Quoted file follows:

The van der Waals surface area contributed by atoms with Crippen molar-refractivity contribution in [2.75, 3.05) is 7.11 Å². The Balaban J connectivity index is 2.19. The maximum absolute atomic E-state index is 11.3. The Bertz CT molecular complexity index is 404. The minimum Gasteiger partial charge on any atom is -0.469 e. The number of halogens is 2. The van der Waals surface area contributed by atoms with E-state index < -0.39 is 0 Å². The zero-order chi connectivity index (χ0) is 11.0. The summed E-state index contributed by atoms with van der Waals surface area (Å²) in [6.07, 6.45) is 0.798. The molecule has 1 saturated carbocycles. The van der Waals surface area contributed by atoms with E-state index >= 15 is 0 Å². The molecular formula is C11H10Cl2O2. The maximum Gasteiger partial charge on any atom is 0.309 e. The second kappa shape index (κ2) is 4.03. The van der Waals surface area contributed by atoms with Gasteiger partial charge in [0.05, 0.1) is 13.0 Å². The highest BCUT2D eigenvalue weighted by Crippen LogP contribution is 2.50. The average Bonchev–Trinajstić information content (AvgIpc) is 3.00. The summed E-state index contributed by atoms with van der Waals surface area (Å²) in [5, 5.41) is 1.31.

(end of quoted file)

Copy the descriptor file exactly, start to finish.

The van der Waals surface area contributed by atoms with Crippen molar-refractivity contribution in [2.75, 3.05) is 7.11 Å². The Balaban J connectivity index is 2.19. The maximum absolute atomic E-state index is 11.3. The Bertz CT molecular complexity index is 404. The minimum Gasteiger partial charge on any atom is -0.469 e. The number of halogens is 2. The van der Waals surface area contributed by atoms with E-state index < -0.39 is 0 Å². The zero-order chi connectivity index (χ0) is 11.0. The summed E-state index contributed by atoms with van der Waals surface area (Å²) in [6.07, 6.45) is 0.798. The molecule has 1 saturated carbocycles. The van der Waals surface area contributed by atoms with E-state index >= 15 is 0 Å². The molecular formula is C11H10Cl2O2. The maximum Gasteiger partial charge on any atom is 0.309 e. The second kappa shape index (κ2) is 4.03. The van der Waals surface area contributed by atoms with Gasteiger partial charge in [0.05, 0.1) is 13.0 Å². The highest BCUT2D eigenvalue weighted by Crippen LogP contribution is 2.50. The average Bonchev–Trinajstić information content (AvgIpc) is 3.00. The summed E-state index contributed by atoms with van der Waals surface area (Å²) in [5, 5.41) is 1.31.